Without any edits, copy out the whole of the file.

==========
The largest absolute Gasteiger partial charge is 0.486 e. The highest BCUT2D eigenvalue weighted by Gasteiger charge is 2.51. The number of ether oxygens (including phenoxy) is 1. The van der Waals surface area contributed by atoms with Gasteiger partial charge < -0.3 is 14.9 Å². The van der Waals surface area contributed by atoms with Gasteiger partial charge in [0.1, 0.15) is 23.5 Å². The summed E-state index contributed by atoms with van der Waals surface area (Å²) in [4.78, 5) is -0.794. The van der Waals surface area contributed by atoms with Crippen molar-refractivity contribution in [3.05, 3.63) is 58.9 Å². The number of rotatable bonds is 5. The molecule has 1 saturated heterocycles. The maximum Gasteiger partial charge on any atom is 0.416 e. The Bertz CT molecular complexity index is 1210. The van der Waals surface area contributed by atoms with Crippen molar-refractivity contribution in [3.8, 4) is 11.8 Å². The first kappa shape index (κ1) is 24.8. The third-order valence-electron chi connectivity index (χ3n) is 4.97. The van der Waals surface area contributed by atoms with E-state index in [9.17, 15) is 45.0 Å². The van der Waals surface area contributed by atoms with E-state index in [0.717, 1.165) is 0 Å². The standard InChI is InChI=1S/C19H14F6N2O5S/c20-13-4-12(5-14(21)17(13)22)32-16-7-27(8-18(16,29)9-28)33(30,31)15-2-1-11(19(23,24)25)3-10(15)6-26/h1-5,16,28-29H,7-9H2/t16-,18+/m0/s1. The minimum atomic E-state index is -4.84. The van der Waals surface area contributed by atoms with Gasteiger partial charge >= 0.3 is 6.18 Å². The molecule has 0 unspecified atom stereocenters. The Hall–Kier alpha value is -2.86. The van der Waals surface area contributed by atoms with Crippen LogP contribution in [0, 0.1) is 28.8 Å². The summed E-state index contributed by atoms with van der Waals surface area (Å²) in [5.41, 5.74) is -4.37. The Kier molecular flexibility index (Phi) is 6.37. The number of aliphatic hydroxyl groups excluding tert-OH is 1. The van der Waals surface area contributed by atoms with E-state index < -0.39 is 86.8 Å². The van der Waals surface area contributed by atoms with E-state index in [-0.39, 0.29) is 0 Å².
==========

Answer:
The largest absolute Gasteiger partial charge is 0.486 e. The highest BCUT2D eigenvalue weighted by Gasteiger charge is 2.51. The number of ether oxygens (including phenoxy) is 1. The van der Waals surface area contributed by atoms with Gasteiger partial charge < -0.3 is 14.9 Å². The van der Waals surface area contributed by atoms with Gasteiger partial charge in [0.1, 0.15) is 23.5 Å². The summed E-state index contributed by atoms with van der Waals surface area (Å²) in [4.78, 5) is -0.794. The van der Waals surface area contributed by atoms with Crippen molar-refractivity contribution in [3.05, 3.63) is 58.9 Å². The number of rotatable bonds is 5. The molecule has 1 saturated heterocycles. The maximum Gasteiger partial charge on any atom is 0.416 e. The Bertz CT molecular complexity index is 1210. The van der Waals surface area contributed by atoms with Crippen molar-refractivity contribution in [3.8, 4) is 11.8 Å². The first kappa shape index (κ1) is 24.8. The third-order valence-electron chi connectivity index (χ3n) is 4.97. The van der Waals surface area contributed by atoms with E-state index in [9.17, 15) is 45.0 Å². The van der Waals surface area contributed by atoms with E-state index in [0.717, 1.165) is 0 Å². The standard InChI is InChI=1S/C19H14F6N2O5S/c20-13-4-12(5-14(21)17(13)22)32-16-7-27(8-18(16,29)9-28)33(30,31)15-2-1-11(19(23,24)25)3-10(15)6-26/h1-5,16,28-29H,7-9H2/t16-,18+/m0/s1. The minimum atomic E-state index is -4.84. The van der Waals surface area contributed by atoms with Gasteiger partial charge >= 0.3 is 6.18 Å². The molecule has 0 unspecified atom stereocenters. The Hall–Kier alpha value is -2.86. The van der Waals surface area contributed by atoms with Crippen LogP contribution in [0, 0.1) is 28.8 Å². The summed E-state index contributed by atoms with van der Waals surface area (Å²) in [5.41, 5.74) is -4.37. The Kier molecular flexibility index (Phi) is 6.37. The number of aliphatic hydroxyl groups excluding tert-OH is 1. The van der Waals surface area contributed by atoms with E-state index < -0.39 is 86.8 Å². The van der Waals surface area contributed by atoms with E-state index in [-0.39, 0.29) is 0 Å².